Nestled in the southwest corner of the Korean peninsula, Jeju is a volcanic island famous as a holiday destination for the locals as well as a must-see location for hopeless romantic Kdrama fans. But, even
Nestled in the southwest corner of the Korean peninsula, Jeju is a volcanic island famous as a holiday destination for the locals as well as a must-see location for hopeless romantic Kdrama fans. But, even if you are not a fan of Kdrama (Woah, you don’t know what you are missing), this beautiful island has all you need for a perfect vacation trip, thanks to its abundance in natural tourist destinations, rich culture and specialty dishes.
Jeju’s condition of isolation as a volcanic island made it hard to cultivate. But, eventually, the tenacity and wits of the ancestors led to the creation of food more unique than the ones from other regions.
Heuk Dwaeji (Jeju Black Pork)
If you are passing by a farm in Jeju, you might be lucky enough to spot small, domesticated black pigs. The grilled black pork, Jeju’s speciality, is made from their smooth flesh. Dipped in myeolchi-jeot (salted anchovy), the meat with a cultivated taste is less greasy and more savory in flavor.
Jeju’s extreme devotion towards black pork is called Black Pork Street, where passersby are always drooling over the rich smell coming from stalls and restaurants.
Ready to try some Korean pork barbecue? Head over to Donsadon, celebrities’ favorite place for fresh and sizzling black pork.
Haemul Ttukbaego (Seafood Hot Pot)
Without a doubt, this traditional Korean dish is every seafood lover’s delight. However, visually appealing and bursting with flavor , Jeju’s version is especially tasty.
This bubbling hot and spicy dish is made by boiling a combination of fresh crabs, shrimp, squid, octopus, mussels, clams and white flesh fish, combined generously with doenjan (a fermented soybean paste). The ingredients are then gracefully arranged in a wide, shallow pot and are cooked at the table. This is exactly how the dish was served for rich and royal families in the past.
If you are in the mood for some hearty stews packed with spicy, briny flavors, I suggest a trip to Samsunghyeol Haemultang, a nice seafood restaurant in Jeju.
Jeju Momguk (Gulfweed Soup)
Momguk is a masterpiece of Jeju cuisine that brings ingredients from the sea and those from the land together in one bowl.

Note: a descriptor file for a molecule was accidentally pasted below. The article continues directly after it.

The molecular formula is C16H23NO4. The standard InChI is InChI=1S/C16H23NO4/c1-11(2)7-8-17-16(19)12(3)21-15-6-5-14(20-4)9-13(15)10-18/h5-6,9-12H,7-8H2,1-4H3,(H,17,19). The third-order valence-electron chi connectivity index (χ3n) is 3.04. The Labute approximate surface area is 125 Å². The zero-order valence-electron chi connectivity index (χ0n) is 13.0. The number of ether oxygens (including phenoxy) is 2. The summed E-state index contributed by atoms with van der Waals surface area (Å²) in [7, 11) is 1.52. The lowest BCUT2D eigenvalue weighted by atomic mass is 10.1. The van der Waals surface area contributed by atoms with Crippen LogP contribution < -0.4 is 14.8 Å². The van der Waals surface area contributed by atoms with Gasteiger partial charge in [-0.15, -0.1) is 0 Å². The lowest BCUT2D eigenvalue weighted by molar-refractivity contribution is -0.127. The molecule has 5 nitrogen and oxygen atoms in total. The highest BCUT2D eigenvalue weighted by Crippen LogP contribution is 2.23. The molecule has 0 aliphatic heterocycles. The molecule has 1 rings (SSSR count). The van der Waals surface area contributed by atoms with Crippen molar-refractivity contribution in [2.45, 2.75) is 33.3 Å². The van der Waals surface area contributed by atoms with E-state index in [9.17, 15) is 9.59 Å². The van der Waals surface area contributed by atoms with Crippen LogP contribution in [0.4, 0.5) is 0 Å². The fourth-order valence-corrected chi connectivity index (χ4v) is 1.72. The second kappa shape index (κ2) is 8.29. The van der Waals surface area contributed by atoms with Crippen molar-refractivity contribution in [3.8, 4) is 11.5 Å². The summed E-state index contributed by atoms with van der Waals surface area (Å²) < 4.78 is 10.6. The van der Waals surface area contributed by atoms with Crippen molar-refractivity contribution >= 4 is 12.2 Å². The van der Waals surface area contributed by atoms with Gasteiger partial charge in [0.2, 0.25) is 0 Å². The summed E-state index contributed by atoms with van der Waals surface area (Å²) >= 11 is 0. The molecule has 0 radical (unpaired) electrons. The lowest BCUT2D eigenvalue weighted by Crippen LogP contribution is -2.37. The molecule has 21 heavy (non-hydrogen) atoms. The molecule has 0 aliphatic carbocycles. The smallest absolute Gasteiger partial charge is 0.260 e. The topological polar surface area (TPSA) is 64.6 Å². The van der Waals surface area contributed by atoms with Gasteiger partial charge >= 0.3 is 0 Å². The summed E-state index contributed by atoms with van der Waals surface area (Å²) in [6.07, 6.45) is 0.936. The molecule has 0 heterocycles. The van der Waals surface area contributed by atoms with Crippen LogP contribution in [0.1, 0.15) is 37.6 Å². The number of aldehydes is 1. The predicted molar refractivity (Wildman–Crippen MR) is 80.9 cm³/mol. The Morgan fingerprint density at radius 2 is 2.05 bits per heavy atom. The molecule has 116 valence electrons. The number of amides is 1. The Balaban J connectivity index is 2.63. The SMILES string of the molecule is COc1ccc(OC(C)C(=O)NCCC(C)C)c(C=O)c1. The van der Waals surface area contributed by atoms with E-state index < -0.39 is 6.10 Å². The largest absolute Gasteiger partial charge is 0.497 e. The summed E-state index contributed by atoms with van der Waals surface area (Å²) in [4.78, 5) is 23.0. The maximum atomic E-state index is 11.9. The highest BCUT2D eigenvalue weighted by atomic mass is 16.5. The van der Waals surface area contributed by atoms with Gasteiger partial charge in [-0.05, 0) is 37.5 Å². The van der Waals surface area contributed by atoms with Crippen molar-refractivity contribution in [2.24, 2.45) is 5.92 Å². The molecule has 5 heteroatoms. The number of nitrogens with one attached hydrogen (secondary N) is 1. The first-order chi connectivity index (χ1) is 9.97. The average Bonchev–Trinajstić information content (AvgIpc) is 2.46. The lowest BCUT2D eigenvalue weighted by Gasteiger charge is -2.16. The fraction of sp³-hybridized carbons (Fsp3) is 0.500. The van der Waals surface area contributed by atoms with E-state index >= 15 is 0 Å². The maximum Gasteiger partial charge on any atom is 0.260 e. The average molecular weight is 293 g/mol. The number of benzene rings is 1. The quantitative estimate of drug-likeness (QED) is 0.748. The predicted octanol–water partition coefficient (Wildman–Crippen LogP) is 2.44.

Gulfweed is one of the main ingredients of this dish. For Korean mainlanders, this seaweed is called Mojaban while “Mom” is the Jeju dialect.
Traditionally, this dish was born from the leftover of roasted pig used in wedding feasts. The broth is made by boiling pig bone and intestines along with buckwheat powder, dried seaweed and a few vegetables.
This flavorful broth is quite hard to find, but I promise it’s worth a try.
Jeonbokjuk (Abalone Porridge)
The significantly high cost of abalone comes from its rarity, but you’ll be surprised at how fresh abalone is something affordable in Jeju.
Deliciously briny, the abalone porridge has a greenish hue and is chewy in texture. Often served with rice, this dish is one of the must-tries for Jeju tourists.
Guksu (Jeju Noodles)
Each country around the world has its own signature noodle dish; while Singapore, Malaysia and Indonesia has laksa and mie goreng, ramen and soba are loved in Japan. Similarly, guksu is a famous Korean noodle dish enjoyed by all in Jeju.
Guksu is a simple yet spicy and savory dish with long thin noodles swimming in a delicious soup of chicken, beef, pork or anchovy that can be served hot or cold. This version is often considered as a special occasion served during birthday parties to wish for long life.
Omegi Tteok (Omegi Rice Cake)
It is impossible to visit Jeju and not to have an omegi rice cake.
Made by kneading millet powder, this sweet rice dough is blending in a red bean paste, rolled into small, round balls and coated with bean powder and nuts.
If you really had a chance to visit Jeju Island, what would be the first dish you’d want to try?